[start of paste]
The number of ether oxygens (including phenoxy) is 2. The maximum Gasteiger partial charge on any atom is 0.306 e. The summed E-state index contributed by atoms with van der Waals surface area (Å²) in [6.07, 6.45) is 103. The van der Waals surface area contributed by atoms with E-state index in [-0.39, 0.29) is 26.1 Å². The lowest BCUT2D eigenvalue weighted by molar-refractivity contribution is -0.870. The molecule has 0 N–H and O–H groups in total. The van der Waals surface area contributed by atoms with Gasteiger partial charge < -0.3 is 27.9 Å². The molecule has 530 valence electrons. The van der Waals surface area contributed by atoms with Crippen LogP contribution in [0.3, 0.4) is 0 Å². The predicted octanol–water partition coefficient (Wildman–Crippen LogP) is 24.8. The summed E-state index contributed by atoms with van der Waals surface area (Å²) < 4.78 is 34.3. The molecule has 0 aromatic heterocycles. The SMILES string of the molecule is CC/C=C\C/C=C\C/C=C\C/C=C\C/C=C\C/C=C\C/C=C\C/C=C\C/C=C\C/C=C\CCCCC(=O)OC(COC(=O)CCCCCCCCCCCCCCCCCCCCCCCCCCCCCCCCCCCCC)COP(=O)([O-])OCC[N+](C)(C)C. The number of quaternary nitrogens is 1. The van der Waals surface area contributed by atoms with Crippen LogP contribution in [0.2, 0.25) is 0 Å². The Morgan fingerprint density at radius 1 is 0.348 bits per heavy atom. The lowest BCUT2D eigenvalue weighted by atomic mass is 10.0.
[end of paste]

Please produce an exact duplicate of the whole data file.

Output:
The number of ether oxygens (including phenoxy) is 2. The maximum Gasteiger partial charge on any atom is 0.306 e. The summed E-state index contributed by atoms with van der Waals surface area (Å²) in [6.07, 6.45) is 103. The van der Waals surface area contributed by atoms with E-state index in [-0.39, 0.29) is 26.1 Å². The lowest BCUT2D eigenvalue weighted by molar-refractivity contribution is -0.870. The molecule has 0 N–H and O–H groups in total. The van der Waals surface area contributed by atoms with Gasteiger partial charge < -0.3 is 27.9 Å². The molecule has 530 valence electrons. The van der Waals surface area contributed by atoms with Crippen LogP contribution in [0.3, 0.4) is 0 Å². The predicted octanol–water partition coefficient (Wildman–Crippen LogP) is 24.8. The summed E-state index contributed by atoms with van der Waals surface area (Å²) < 4.78 is 34.3. The molecule has 0 aromatic heterocycles. The SMILES string of the molecule is CC/C=C\C/C=C\C/C=C\C/C=C\C/C=C\C/C=C\C/C=C\C/C=C\C/C=C\C/C=C\CCCCC(=O)OC(COC(=O)CCCCCCCCCCCCCCCCCCCCCCCCCCCCCCCCCCCCC)COP(=O)([O-])OCC[N+](C)(C)C. The number of quaternary nitrogens is 1. The van der Waals surface area contributed by atoms with Crippen LogP contribution in [0.2, 0.25) is 0 Å². The Morgan fingerprint density at radius 1 is 0.348 bits per heavy atom. The lowest BCUT2D eigenvalue weighted by atomic mass is 10.0.